Secondly, we should further invest in media literacy education to help the public develop critical skills for analyzing the quality of mass media, popular culture and digital media. In other words, we should examine and study how to raise good information consumers by teaching people how to understand, analyze, evaluate and produce media messages. By highlighting the importance of being a responsible, aware and active media consumer, we will raise conscious citizens and participants in domestic and global communities. For example, many Canadian elementary and high school programs teach students several approaches to media literacy, including how to detect fake news (Brunhuber, 2017). Another example is WNYC public radio stations, which provide weekly investigations into how the media shapes our worldview. Their Breaking News Consumer’s Handbook offers some tips for how, in the wake of a big, tragic story, one can sort good information from bad.

Thirdly, we should support and test various fact-checking initiatives and platforms intended to determine the veracity and accuracy of factual statements in political and scientific texts. For example,, a project of the Annenberg Public Policy Center of the University of Pennsylvania, aims to reduce the level of deception and confusion in U.S. politics and increase public knowledge and understanding of politics. They monitor the factual accuracy of major U.S. political players’ statements in the form of TV ads, debates, speeches, interviews and news releases. Once they find a potentially inaccurate or misleading statement, they then ask the person or organization for evidence corroborating the suspect statement.’s SciCheck feature focuses exclusively on false and misleading scientific claims that are made by partisans to influence public policy.

Fourthly, we should further study and test approaches that neutralize adverse effects of misinformation and protect the scientific community against future character assassination attempts. Two recent studies suggest the use of preemptive inoculation to address ways in which scientific content can be distorted or reframed. The study by Cook, Lewandowsky, and Ecker (2017) explored the impact of misinformation about climate change and tested several preemptive interventions designed to reduce the influence of misinformation. They found that inoculating messages that (1) explain the flawed argumentation technique used in the misinformation or that (2) highlight the scientific consensus on climate change were especially effective. The researchers recommend that we should take into account ways in which scientific content can be distorted and include preemptive inoculation messages.

Similarly, Compton (2017) introduced a framework for combining existing scholarship in image repair, inoculation theory and character assassination at the recent CARP 2017 conference. His work considers whether inoculation could expand the scope of conventional image repair efforts as a way to not only repair a damaged image post hoc, but also to preemptively confer resistance to future challenges. His recent study explores how inoculation might be used to protect against character assassination and how inoculation might function as character assassination—both implicitly (i.e., source derogation effects of conventional inoculation treatments) and explicitly (i.e., attacks made on a source’s motives).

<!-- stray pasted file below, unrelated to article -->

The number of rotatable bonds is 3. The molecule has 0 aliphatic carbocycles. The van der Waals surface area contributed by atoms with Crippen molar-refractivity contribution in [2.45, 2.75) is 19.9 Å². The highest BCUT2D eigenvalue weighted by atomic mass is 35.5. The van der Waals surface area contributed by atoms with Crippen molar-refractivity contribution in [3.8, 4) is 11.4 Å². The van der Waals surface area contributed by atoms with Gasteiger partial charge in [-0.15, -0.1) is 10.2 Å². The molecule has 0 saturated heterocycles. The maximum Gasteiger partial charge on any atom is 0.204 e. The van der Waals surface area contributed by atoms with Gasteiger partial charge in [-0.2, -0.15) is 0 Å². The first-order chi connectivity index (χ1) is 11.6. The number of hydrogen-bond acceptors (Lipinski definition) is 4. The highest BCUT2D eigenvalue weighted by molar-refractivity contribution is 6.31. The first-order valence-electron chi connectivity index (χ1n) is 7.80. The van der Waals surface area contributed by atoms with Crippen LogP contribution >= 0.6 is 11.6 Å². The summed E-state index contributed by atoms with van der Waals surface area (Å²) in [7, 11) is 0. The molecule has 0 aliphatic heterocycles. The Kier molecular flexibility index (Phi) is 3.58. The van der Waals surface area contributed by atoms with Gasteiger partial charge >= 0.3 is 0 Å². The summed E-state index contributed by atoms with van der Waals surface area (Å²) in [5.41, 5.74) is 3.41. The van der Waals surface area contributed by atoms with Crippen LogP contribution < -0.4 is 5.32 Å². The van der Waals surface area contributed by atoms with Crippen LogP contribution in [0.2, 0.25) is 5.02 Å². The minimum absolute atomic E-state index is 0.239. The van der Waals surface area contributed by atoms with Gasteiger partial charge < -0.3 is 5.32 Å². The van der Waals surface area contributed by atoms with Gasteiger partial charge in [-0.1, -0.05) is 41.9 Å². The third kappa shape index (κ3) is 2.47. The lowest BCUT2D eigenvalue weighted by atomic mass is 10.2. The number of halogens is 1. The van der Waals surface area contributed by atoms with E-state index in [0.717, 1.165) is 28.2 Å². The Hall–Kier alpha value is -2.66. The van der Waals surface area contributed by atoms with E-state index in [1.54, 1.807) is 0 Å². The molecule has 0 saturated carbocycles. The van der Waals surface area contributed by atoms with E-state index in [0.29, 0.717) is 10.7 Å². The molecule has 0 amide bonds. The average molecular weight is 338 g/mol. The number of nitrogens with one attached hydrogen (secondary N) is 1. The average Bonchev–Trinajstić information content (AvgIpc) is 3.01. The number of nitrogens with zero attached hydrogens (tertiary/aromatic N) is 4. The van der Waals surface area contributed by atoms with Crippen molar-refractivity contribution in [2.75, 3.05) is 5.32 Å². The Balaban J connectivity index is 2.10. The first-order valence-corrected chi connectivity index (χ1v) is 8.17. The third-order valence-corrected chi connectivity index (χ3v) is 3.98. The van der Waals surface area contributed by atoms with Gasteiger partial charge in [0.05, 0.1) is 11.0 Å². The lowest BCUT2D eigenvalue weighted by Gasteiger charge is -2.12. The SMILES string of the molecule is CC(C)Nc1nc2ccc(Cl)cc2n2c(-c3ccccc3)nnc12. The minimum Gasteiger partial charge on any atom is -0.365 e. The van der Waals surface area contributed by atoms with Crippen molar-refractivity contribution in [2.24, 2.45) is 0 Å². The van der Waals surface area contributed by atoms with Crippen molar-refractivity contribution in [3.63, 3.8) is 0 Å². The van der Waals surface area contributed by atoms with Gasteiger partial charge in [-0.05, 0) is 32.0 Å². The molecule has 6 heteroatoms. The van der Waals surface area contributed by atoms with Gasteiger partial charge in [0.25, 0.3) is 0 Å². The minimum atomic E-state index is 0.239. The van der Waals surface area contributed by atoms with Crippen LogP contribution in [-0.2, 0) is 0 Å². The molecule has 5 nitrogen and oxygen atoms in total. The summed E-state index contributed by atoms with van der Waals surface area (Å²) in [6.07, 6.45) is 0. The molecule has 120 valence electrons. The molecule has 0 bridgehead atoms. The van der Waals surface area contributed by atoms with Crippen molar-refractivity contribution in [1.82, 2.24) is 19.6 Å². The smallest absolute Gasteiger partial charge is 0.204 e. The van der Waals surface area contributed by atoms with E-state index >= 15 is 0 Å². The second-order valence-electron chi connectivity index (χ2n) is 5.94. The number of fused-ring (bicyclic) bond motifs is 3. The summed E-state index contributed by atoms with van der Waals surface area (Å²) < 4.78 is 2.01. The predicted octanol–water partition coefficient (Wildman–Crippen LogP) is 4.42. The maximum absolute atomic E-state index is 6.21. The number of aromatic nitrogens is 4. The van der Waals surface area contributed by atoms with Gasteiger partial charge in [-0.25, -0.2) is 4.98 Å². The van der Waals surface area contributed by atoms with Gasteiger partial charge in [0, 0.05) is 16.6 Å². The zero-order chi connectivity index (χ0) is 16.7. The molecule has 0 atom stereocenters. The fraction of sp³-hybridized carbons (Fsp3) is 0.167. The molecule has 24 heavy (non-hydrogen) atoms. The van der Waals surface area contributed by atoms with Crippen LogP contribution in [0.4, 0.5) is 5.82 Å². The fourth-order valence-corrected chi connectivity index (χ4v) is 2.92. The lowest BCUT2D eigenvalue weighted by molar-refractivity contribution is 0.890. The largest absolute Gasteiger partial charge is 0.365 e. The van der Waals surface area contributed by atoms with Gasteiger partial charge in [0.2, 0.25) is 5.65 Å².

Finally, we should further study how deceptive communication and character assassination are deliberately employed by pragmatic actors to attain their goals within the current media ecosystem. Because social media changes news consumption preferences, researchers need to further explore digital consumers’ content preferences. Different forms of visual distortion illustrating deceptive content should be addressed more closely to better understand how they add another spin on frames about public policies, scientific evidence and other complex issues. The new Routledge handbook by the Lab for Character Assassination and Reputation Politics Research will address and several other questions. Divided into five substantive sections, the editors and contributors to this volume have gathered cases and scientific insights to track many common CA characteristics , including the motives, strategies, and methods throughout history.

Barthel, M., Mitchell, A., &  Holcomb, J. (2016).Many Americans believe fake news is sowing  confusion. Pew Research Center. Retrieved from
Compton, J. (2017). Image prepare: Image repair, inoculation theory, and anticipated     attacks on credibility. The International Journal of the Image, 8(1), 1-9.
Cook, J. (2015, July 22). The five telltale techniques of climate change denial. CNN,  Retrieved from
Cook J., Lewandowsky S., Ecker U.K.H. (2017). Neutralizing misinformation     through inoculation: Exposing misleading argumentation techniques reduces their         influence. PLoS ONE, 12(5), Retrieved from
Dean, C. (2005, August 30). Scientific savvy? In U.S., not much. The New York Times, Retrieved from
Domonoske, C. (2016, November 23). Students have 'dismaying' inability to tell fake news from real, study finds. NPR, Retrieved from
Icks, M., Keohane, J., Samoilenko S.A., & Shiraev E. (2017). Character assassination in theory and practice. Conference Report. George Mason University. Retrieved from
Lewandowsky, S., Oreskes, N., Risbey, J.S., Newell, B.R., & Smithson, M. (2015).        Seepage: Climate change denial and its effect on the scientific community.    Global Environmental Change, 33, 1-13.
Marwick, A., & Lewis, R. (2017). Media manipulation and disinformation online. Data and Society Research Institute. Retrieved from
McGarity, T. O., & Wagner, W.E. (2012). Bending science: How special interests corrupt public health research. Harvard, MA: Harvard University Press.
Milman, O. (2017, February 22). Climate scientists face harassment, threats and fears of 'McCarthyist attacks. The Guardian,  Retrieved from
Samoilenko, S.A., Icks, M., Keohane, J., & Shiraev, E. (in print). Routledge handbook of character assassination and reputation management. London: Routledge.